Gregorovich is a Stack based esolang made by User: Jussef Swissen. It's programs are meant to be highly condensed and readable, and are output as a one-liner in output and executed. It applies exponential growth to each program.
There are 10 instructions, all of which except three are mathematical operations. The other three are control flow, a loop, print instructions, and a register. This language also implements the use of exponential growth.
|x + y||Adds x and y|
|x - y||Subtracts x and y|
|x * y||Multiplies x and y|
|x / y||Divides x by y|
|x % y||Mods x by y|
|Y||Prints all the elements in the stack|
|I(x)[y]||If statement with condition x and body y|
|W(x)[y]||While loop with condition x and body y|
|Regx,y||Stores value h in register x|
|^y||Declares exponent y|
How It Works
As stated before, a program in Gregorovich is supposed to be highly condensed, but readable. Therefore, spaces are strictly prohibited, and are replaced by underscores. These underscores also separate statements on the same line. The program is always printed onto output along with any output produced by the program itself. This is to help with debugging programs which don't give the desired output. Standard operators, "=", "<", ">", "<=", ">=", "!=", "or, and "and", are allowed. The increment and decrement signs, "++", and "--" are allowed as well.
Using the exponent instruction, "^", an exponent must be specified at the start of every Gregorovich program. This exponent is added to every number in the program, and includes strings printed by the print instruction, "#". In the expression, 4 + 4, when the specified exponent is 2, the expression changes to 4^2 + 4^2, or 16 + 16, which is 32. e.g:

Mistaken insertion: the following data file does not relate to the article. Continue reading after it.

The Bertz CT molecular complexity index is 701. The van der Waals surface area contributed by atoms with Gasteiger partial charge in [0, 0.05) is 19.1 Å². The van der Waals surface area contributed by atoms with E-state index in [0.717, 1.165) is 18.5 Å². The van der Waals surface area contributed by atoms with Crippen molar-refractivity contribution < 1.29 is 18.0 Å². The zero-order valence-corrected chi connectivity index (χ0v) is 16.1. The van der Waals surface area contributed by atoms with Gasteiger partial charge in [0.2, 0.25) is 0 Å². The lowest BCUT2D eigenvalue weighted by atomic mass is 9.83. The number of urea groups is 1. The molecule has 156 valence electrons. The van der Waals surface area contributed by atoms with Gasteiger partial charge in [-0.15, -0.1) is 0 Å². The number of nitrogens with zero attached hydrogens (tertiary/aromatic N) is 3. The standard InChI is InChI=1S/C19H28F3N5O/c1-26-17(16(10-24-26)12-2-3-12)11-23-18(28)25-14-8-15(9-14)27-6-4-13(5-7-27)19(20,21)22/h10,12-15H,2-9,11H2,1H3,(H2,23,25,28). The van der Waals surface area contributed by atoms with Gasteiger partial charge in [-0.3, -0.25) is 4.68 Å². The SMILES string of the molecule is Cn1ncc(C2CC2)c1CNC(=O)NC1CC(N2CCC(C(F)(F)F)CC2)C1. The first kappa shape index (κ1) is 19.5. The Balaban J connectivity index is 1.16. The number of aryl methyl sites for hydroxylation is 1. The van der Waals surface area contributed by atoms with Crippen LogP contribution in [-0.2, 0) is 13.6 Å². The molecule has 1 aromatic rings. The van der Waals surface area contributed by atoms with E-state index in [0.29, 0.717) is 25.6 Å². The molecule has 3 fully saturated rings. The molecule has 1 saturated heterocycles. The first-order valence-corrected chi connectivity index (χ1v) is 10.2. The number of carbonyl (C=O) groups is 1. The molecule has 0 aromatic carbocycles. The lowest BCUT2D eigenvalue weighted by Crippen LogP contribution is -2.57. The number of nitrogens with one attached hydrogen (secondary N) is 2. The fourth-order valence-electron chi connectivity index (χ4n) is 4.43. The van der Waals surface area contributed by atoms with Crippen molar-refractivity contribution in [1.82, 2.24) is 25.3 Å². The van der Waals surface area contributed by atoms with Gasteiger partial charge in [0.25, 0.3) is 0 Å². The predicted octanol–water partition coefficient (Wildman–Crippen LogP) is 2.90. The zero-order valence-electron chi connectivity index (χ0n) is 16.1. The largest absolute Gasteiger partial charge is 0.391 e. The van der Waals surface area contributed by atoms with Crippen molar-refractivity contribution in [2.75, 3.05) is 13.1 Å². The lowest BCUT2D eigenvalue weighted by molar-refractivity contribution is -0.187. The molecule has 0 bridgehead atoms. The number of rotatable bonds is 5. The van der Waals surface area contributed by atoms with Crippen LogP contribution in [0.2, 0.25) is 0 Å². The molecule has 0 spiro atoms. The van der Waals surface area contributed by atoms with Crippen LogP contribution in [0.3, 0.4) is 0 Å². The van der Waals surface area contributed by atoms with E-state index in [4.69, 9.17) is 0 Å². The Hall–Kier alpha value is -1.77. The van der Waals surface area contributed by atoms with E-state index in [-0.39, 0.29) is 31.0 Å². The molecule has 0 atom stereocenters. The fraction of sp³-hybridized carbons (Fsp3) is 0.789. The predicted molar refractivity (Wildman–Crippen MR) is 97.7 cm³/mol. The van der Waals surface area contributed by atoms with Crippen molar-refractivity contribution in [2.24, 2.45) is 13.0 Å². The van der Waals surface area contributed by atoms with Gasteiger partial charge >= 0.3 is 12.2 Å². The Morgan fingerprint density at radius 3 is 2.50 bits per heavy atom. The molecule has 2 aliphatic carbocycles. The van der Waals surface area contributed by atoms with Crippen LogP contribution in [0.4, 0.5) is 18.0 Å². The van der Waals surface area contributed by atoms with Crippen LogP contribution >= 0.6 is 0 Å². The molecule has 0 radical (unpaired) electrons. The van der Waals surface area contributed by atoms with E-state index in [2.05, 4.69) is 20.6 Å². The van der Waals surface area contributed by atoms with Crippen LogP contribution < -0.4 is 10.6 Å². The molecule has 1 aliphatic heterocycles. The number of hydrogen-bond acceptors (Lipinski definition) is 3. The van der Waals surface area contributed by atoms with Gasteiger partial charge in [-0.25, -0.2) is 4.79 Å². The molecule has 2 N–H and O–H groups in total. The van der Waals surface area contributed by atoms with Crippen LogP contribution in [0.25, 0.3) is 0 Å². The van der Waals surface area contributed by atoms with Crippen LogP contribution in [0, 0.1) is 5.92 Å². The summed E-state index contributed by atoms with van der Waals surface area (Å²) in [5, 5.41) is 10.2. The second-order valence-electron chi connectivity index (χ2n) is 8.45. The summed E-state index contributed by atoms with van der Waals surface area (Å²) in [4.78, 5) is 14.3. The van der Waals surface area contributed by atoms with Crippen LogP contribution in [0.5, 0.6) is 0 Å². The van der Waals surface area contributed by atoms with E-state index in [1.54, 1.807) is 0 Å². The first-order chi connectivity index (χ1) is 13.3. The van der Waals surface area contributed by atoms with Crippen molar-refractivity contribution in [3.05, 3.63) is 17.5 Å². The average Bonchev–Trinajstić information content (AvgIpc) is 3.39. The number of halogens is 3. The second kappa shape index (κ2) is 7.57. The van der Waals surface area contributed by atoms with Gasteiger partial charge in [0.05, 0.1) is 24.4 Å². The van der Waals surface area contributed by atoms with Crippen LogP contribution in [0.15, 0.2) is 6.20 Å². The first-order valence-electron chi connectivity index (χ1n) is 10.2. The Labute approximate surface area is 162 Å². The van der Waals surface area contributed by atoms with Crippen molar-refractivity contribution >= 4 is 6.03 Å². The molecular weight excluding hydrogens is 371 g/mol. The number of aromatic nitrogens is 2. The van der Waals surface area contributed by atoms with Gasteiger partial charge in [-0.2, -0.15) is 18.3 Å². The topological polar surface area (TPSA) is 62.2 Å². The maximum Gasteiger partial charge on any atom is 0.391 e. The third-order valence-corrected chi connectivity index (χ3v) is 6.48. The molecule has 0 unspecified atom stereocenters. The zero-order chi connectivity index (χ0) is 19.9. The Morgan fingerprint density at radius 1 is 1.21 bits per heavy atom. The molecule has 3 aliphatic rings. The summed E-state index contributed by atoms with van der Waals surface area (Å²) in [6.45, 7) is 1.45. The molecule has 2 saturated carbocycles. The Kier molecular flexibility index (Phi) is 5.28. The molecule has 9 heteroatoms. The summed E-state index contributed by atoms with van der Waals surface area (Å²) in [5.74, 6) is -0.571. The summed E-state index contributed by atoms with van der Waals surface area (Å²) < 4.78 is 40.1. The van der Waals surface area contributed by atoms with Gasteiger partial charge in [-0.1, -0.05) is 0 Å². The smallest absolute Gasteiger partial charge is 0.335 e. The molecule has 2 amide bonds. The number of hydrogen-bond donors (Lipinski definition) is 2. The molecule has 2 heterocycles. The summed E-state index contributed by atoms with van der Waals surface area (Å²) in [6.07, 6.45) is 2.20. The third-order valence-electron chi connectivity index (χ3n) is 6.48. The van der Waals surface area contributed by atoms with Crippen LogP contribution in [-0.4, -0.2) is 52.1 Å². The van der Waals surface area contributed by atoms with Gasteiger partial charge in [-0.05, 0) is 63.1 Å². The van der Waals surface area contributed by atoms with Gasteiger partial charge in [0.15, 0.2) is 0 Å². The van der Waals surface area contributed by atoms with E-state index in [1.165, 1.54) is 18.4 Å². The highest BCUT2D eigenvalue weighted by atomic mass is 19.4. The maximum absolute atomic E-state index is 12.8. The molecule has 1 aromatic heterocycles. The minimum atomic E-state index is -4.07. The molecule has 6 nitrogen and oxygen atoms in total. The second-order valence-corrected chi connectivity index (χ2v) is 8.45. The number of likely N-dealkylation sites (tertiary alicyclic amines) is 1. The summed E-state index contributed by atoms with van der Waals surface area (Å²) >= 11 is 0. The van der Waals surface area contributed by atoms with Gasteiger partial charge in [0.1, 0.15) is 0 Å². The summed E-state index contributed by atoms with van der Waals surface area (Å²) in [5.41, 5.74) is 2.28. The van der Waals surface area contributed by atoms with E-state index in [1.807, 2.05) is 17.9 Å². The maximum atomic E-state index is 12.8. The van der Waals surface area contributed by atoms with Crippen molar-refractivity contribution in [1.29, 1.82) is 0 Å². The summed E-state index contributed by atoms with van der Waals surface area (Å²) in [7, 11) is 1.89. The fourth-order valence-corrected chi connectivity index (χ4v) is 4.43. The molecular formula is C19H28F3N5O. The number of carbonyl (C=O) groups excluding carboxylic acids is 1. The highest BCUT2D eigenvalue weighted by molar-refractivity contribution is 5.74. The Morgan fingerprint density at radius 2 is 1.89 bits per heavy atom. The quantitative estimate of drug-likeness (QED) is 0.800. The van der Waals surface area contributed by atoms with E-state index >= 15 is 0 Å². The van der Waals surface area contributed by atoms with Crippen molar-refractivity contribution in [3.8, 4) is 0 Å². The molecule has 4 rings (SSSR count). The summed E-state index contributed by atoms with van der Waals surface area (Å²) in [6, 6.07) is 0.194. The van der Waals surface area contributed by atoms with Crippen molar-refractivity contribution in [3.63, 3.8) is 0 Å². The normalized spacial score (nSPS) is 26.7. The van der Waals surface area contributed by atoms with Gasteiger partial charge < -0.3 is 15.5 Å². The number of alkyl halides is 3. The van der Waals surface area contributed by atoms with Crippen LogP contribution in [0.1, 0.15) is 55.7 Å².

You can perform any mathematical operation, that matches one of the following: Addition, Subtraction, Multiplication, Division, and Modulus. Here is an example using each operation. It uses the exponent 1 for simplicity.
^1_#4+4_#4-4_#4*4_#4/4_#4%4 8 0 16 1 0
Registers are used as variables in this language, and are very important. Registers are declared using the Reg instruction. The following example stores value 9 in register f, and prints it.
So far, we've been using the # for printing strings and the values of expressions. We can also use the dump command, Y, to print everything in the stack. e.g:
Regr,4_Regu,6_Y 4 6
Remember that if the stack is empty, the interpreter will return an error. When the specified exponent is more than 1, then the exponent induces a special property regarding printing strings and expressions. It prints the them n times, where n is the exponent. Take this as an example:
^2_Regd,2_W(d>0)[#O_d--]. It prints "O" 2 times initially. The exponent 2 makes the string also output 2 more times on the third line. Here's the output.
^2_Regd,2_W(d>0)[#O_d--] O O O O O O O O O O O O O O O O O O O O O O O O O O O O O O ...
The 3 dots are not part of the actual output, but are added to help you understand that this exponential growth is shown executed forever.
Control Flow & Loop
This language uses the I instruction to declare if statements, and uses the W instruction to declare a while loop. The if statement and while loop is similar to their counterparts in C++, except the curly braces are replaced with square braces, and the if and while keywords are replaced with I and W, respectively. Here is a program that prints "Gregorovich" 7 times if the value in register a is equal to 7.
^1_rega,7_I(a==7)[W(a<0)[#Gregorovitch_a--]] Gregorovich Gregorovich Gregorovich Gregorovich Gregorovich Gregorovich Gregorovich
Hello World Program
This program uses the exponent of 1.
99 Bottles Program
This program uses the less and more symbol, "<" and ">", to enclose the register in the program. This can be used for any variable.
There is no implementation as of yet. However, if you have one, feel free to add it here.